Statistical Analysis

The demographic and clinical data were analyzed with descriptive statistics. Categorical data are presented as numbers and percentages. Continuous, normal distributed data are presented as mean and standard deviation (SD), and not-normal distributed continuous data and ordinal data are presented as median and inter-quartile range (IQR). The sample was a convenience sample where the size was based on previous comparable validation studies of the FIQR.15,16,20 Test–retest reliability was analyzed using Intraclass Correlation Coefficient (ICC) one-way random-effects model with absolute agreement. Based on 95% confidence intervals (CI), values less than 0.5, between 0.5 and 0.75, between 0.75 and 0.9, and greater than 0.90 indicate poor, moderate, good and excellent reliability, respectively. Cronbach’s alpha coefficient was used to test internal consistency with a value >0.7 deemed satisfactory. Spearman’s rho correlation coefficient was used to test correlation with HADS and SF-36 domains. Correlations were assessed as poor (0.00<0.25), fair (0.25≤r<0.50), good (0.50≤r<0.75) and very good (r≥0.75). A p-value below 0.05 was considered significant.


Minor linguistic adjustments in both forward and backward translations were agreed upon by the two groups of translators. In the pilot group of patients, the understanding was excellent and there was no need for changes in the text. The general comments from patients in both pilot and test groups were positive, and several commented that they found the questions relevant and easy to relate to from their disease patterns.

A total of 101 patients out of 110 invited patients (92%) agreed to participate. Of these, 15 were from the Pain Clinic and were included in the test–retest assessment and 86 were from the DANPAIN-Biobank study. No patients fulfilled the exclusion criteria. Table 1 presents the demographic data of the study sample.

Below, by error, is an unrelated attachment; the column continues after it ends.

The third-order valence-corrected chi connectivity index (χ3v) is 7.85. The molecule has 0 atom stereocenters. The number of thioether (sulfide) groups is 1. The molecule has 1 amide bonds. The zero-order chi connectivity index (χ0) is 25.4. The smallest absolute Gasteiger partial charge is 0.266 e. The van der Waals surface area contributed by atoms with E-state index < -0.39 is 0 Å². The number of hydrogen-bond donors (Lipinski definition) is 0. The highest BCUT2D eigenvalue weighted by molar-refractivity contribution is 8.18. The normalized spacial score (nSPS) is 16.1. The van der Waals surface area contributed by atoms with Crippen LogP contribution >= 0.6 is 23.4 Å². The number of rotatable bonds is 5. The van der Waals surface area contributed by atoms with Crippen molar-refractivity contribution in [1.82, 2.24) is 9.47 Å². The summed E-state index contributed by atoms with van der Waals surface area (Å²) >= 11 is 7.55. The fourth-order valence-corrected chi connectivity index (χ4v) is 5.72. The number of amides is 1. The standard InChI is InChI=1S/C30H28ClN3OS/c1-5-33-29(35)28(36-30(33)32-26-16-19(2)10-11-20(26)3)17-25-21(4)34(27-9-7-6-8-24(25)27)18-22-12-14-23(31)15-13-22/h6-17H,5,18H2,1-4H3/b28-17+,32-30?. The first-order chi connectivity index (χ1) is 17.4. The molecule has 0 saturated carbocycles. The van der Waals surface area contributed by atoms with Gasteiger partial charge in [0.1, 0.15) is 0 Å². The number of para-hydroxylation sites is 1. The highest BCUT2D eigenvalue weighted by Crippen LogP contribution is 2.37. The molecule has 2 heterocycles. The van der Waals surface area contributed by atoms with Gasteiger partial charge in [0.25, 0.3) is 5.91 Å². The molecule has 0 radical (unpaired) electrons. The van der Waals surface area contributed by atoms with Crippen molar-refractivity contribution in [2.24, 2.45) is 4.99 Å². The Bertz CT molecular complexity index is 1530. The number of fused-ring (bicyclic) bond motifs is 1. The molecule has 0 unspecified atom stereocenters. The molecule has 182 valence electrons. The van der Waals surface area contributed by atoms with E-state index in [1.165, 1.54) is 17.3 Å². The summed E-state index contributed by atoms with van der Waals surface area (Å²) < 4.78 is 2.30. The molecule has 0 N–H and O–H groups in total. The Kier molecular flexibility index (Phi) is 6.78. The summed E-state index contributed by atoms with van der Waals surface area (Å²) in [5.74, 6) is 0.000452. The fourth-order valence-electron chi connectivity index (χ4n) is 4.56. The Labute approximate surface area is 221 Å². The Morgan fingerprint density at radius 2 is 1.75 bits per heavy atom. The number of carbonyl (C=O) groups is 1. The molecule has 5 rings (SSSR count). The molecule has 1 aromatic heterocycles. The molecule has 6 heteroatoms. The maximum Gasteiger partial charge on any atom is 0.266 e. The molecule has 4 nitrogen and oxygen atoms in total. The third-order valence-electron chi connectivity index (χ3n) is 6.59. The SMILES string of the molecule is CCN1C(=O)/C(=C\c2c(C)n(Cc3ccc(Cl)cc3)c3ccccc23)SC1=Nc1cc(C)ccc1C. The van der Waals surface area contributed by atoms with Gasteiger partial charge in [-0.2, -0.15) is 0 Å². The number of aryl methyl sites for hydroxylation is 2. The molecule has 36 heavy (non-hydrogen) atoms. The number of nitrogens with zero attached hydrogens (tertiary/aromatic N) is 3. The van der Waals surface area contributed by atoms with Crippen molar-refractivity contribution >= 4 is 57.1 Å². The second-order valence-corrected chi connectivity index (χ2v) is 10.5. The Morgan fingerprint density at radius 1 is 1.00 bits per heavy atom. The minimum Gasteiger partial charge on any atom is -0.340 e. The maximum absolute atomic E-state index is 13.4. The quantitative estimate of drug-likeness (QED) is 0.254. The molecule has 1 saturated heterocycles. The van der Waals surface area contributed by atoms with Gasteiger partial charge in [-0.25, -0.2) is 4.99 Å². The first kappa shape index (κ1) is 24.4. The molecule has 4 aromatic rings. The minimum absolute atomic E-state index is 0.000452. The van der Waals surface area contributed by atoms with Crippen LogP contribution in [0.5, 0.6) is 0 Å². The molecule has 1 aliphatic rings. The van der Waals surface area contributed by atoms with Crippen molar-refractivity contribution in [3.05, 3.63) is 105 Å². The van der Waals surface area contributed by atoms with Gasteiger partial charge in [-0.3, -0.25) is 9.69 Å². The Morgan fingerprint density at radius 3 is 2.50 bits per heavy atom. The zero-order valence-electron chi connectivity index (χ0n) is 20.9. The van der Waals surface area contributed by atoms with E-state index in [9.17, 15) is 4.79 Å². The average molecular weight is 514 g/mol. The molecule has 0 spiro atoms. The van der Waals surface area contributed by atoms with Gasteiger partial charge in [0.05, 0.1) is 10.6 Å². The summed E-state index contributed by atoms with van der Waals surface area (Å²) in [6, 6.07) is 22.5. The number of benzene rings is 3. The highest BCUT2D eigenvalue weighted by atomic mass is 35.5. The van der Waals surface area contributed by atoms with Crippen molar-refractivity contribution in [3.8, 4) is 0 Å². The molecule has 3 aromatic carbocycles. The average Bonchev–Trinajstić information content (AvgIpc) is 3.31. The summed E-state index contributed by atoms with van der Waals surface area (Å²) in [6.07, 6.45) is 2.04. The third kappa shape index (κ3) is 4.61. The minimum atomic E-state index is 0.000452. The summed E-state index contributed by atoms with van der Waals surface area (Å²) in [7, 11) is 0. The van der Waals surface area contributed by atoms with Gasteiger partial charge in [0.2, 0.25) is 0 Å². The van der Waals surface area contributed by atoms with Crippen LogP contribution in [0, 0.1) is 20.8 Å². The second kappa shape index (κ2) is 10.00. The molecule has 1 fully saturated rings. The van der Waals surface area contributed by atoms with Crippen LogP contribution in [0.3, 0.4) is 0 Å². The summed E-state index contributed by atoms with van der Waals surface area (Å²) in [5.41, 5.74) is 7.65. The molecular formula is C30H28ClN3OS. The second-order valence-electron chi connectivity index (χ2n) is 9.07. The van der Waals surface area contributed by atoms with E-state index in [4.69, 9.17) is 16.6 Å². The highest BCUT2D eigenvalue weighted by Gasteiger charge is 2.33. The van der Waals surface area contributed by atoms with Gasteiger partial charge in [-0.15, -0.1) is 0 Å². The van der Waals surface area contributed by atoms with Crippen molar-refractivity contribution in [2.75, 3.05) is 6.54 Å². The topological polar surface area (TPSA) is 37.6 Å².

Table 1 Demographic Data of Fibromyalgia Patients

An overview of mean scores for each FIQR item in both the whole sample and the test–retest sample are presented in Table 2. Most of the items presented good or excellent reliability. Two items (“Energy rating” and “Sleep quality”) presented poor reliability, and one item (“Pain rating”) showed moderate reliability.

Table 2 Mean Values and Standard Deviation of Each Danish FIQR Item (Scale 0–10) for the Whole Sample (n=101), Test-Retest Sample (n=15), and Test-Retest Reliability

Test-Retest Reliability

The overall FIQR-score as well as the individual domain scores, all demonstrated excellent reliability between test and re-test, with the highest scores for FIQR total score and function (Table 3). Cronbach’s alpha was 0.95 for the whole sample, 0.95 for the test–retest sample, round one, and 0.94 for the test–retest sample, round 2, indicating excellent levels of internal consistency.

Table 3 FIQR Scores for the Whole Sample (n=101) and for Test-Retest Samples (n=15)

Correlation with HADS and SF-36

Comparable symptoms in FIQR, HADS, and SF-36 are correlated in Table 4.

The correlations ranged from fair to very good, with a significance level of <0.01. The best correlation was found between FIQR physical function and SF-36 physical functioning (Table 4).

When examining single-item correlations, the following values using Spearman correlation were found: HADS depression correlated with FIQR “Depression level”: 0.58; HADS anxiety with FIQR “Anxiety level”: 0.72; SF-36 Bodily pain with FIQR “Pain rating”: −0.66; and SF-36 Vitality, energy with FIQR “Energy rating”: −0.45.

Table 4 Spearman Correlations of the Danish FIQR Domains to/HADS and SF-36 Subscales


In this study, we found the Danish translation of the FIQR to be a valid and reliable measure for monitoring disease severity and impact of disease in Danish patients with FM. The translation and validation were made in agreement with standardized guidelines.17 The process presented no substantial challenges and the questions were simple to answer for the relevant population.